“We taught them about the one God,” he added, “and they are beginning to understand.”

The Museum’s “Stories of the Bible: The Hebrew Bible” immersive walk-through experience includes this “Exodus from Egypt” gallery, one of fifteen such theatrical environments. Here, dramatic stretched-cable walls with water lighting effects envelop guests as they pass through the sea. Photo: Alan Karchmer

With the exception of a loquacious living Jew from Beit Shemesh, the History of the Bible level of the museum is by and large a conventional museum exhibit. It is the technologically astounding “Stories of the Bible” level that situates the museum well into the twenty-first century. Of the three exhibits on this floor, the only one a Jewish visitor should pay attention to is the one devoted to the Hebrew Bible, a thirty-minute walk-through experience that seeks to give visitors an immersive taste—through lights, smoke, sound and engaging video animation—of the scope of the Hebrew Bible. Of course, no thirty-minute experience can approach even the tip of the iceberg of the literary and spiritual richness of Tanach. The experience is nevertheless aesthetically stunning, and includes fantastic modern interpretations of key moments in Tanach, all narrated in a way that is sensitive to and consistent with traditional Jewish interpretation. For example, in the video room which tells the stories of the Avot, all the figures are depicted as silhouettes and not with distinct faces or voices. The end of the exhibit depicts the Torah being read by a king of Israel in front of the fully built Beit HaMikdash. It goes without saying that something like Disney World for Tanach readers cannot substitute for learning Torah, but it is quite the experience nonetheless, and will only have greater significance for those already intimately familiar with the Bible.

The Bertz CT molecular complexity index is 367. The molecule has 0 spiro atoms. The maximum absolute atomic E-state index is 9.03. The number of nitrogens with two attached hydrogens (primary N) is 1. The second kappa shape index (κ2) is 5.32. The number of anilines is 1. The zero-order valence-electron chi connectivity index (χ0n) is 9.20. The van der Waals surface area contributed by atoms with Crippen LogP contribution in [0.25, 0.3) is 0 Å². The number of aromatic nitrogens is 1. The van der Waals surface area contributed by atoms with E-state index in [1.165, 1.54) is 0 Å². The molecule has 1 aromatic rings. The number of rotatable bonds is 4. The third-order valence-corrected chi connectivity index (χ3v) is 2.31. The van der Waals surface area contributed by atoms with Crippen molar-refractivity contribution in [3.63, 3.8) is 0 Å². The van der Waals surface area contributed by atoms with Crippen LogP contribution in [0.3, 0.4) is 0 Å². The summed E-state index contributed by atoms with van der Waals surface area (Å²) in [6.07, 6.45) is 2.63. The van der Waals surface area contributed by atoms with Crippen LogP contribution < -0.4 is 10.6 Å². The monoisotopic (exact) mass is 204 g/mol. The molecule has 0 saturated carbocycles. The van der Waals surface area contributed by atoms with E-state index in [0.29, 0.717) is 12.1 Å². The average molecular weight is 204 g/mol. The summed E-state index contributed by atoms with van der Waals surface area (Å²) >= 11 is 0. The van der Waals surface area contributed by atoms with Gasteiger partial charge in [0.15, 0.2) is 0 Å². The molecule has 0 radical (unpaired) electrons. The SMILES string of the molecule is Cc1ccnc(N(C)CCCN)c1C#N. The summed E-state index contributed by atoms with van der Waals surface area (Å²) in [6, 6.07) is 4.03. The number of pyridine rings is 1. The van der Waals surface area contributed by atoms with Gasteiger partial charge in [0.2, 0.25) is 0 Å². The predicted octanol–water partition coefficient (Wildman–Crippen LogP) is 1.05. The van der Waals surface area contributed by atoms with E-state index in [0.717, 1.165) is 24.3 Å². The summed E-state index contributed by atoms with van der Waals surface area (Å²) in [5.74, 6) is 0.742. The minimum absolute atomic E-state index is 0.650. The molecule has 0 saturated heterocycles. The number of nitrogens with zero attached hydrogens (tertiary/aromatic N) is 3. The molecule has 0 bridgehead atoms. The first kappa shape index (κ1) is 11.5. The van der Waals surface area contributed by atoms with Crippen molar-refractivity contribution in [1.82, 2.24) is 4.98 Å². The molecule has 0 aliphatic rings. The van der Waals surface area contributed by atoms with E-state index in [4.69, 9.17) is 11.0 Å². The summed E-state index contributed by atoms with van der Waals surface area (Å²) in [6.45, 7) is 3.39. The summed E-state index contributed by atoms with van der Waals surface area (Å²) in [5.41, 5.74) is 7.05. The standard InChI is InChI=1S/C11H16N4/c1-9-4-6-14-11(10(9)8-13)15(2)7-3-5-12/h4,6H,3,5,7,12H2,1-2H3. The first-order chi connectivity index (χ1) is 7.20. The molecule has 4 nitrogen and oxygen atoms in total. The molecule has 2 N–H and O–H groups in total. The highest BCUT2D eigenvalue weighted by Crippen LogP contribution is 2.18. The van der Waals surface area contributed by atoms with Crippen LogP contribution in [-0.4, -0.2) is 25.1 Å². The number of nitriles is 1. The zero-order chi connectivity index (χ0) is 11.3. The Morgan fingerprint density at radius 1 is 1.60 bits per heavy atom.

Beyond the major exhibits which anchor the museum there are several supplementary exhibits, some of which will hold special interest for Jewish visitors as well. On the top floor there is an exhibit hall exclusively devoted to artifacts on loan from the Israel Antiquities Authority. At the entrance to the museum there is a video with sweeping vistas of modern Israel and its historic sites that rivals anything produced by Israel’s Ministry of Tourism and could easily be utilized to the same effect. There is an elaborate children’s play area, featuring stories from the Bible, such as those of Queen Esther and Shimshon, brought to life in engaging games and activities. There is a mix of Hebrew Bible and New Testament stories here, so parents should be on guard, but it tilts heavily toward the Hebrew Bible. There is a “guess the Biblical hero” game in which six out of eight characters are from Tanach. Here, when the last character was revealed, I overheard a non-Jewish visitor mutter “finally we get to see some Jesus.” This offhand comment may reveal more about the priorities and non-priorities of the museum than any review could.

The museum’s founders were intent on including a resident sofer in the museum so as to emphasize that the Jewish Bible is not something that sits behind glass walls, but is indeed a living text.

Putting aside religious issues, one could critique the museum for being largely about the Bible, without spending nearly as much time analyzing and engaging with the complexities of the text itself. Yet, from a Jewish point of view, this may actually be preferable. Indeed, visiting the Museum of the Bible is far from a proxy for Torah study, and attempts to fuse a visit with substantive religious meaning invite theological danger. Instead, a mature Jewish visitor can view the museum as a place to celebrate the influence our Tanach has had on Western civilization and even the farthest reaches of the world. Conversely, it is also a place for non-Jews who appreciate the Bible to learn how interwoven it is with the hearts, minds and homeland of the Jewish people. Rather than a site for religious learning, for us it is a place to feel a sense of pride in the far-reaching impact of Judaism across time and space.

Sarah Rindner teaches English literature at Lander College for Women in New York. Her writings on Jewish and literary topics have appeared in the Jewish Review of Books, Mosaic Magazine and other publications. She lives in Teaneck, New Jersey with her family.

This article was featured in Jewish Action Summer 2018.